Today and tomorrow (November 25 & 26, 2016), three of my books are on Kindle for only $0.99 each. Check them out here:
- Unexpected: What to Do When Life Disrupts Your Plans
- Go! Starting a Personal Growth Revolution
- Creating Your Church’s Culture
Today and tomorrow (November 25 & 26, 2016), three of my books are on Kindle for only $0.99 each. Check them out here:
Management and leadership are uniquely different. In previous articles I’ve shared the traits that set management and leadership apart, how to manage the tension between the two, and how leaders can resist the lure toward management. Both leadership and management are essential in an organization. Without management, there will be vision without action. Without leadership there will be routine without risk. But with leadership and management, there will be inspiration plus execution.
Another critical distinction in the leadership/management tension is the all too familiar ON vs. IN. Leaders have a responsibility to work ON the organization. They work at the 30,000 foot level, leading with a unique perspective on the organization, and charting a course toward a brighter future. Leaders work ON the organization, endeavoring to help it grow, expand, and multiply.
Managers, on the other hand, work IN the organization. They spend their time ensuring systems and processes are functioning efficiently. They keep the team focused on the day-to-day task at hand. They don’t look up to see where we’re going; instead, they make sure we’re doing what needs to be done to get where the leader said we’re going.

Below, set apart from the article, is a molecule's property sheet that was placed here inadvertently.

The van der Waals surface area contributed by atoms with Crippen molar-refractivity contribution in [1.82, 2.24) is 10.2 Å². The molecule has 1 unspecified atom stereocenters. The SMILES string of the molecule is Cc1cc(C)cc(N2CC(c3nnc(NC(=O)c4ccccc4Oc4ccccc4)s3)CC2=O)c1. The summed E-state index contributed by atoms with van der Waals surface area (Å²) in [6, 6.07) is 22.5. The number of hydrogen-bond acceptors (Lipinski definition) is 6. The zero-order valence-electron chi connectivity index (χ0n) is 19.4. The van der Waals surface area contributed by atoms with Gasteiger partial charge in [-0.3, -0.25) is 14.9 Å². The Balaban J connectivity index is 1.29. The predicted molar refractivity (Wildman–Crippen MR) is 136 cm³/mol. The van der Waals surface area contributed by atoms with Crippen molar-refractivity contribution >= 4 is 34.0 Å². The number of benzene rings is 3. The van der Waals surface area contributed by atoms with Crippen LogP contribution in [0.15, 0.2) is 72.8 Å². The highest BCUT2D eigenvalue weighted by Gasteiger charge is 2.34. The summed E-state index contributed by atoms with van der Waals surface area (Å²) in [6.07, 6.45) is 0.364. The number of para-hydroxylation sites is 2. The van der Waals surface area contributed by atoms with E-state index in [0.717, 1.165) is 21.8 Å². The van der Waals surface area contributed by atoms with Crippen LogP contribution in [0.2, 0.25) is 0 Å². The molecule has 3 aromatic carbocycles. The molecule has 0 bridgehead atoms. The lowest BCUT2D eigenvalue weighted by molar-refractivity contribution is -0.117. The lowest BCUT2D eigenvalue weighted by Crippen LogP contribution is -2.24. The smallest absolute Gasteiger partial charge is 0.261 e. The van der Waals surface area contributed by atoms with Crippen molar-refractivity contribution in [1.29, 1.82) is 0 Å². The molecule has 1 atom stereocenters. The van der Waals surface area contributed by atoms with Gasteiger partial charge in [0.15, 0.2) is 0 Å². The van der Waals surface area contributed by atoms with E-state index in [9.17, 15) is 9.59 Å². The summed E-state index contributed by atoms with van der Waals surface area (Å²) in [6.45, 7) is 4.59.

When leaders get bogged down with the IN, they abdicate their responsibility to work ON. Both are important, but ON is the priority for leaders.
If you were once a manager (and now you’re a leader), you’ll especially find yourself tempted to drift back into management mode. The goal of management is to do what we’re supposed to do; the goal of leadership is to do what we should do. One focuses on the past while the other focuses on the future. You can work IN for a season, but in the long-run you’ll drift into predictable mediocrity. You’ll get stuck. Progress will cease.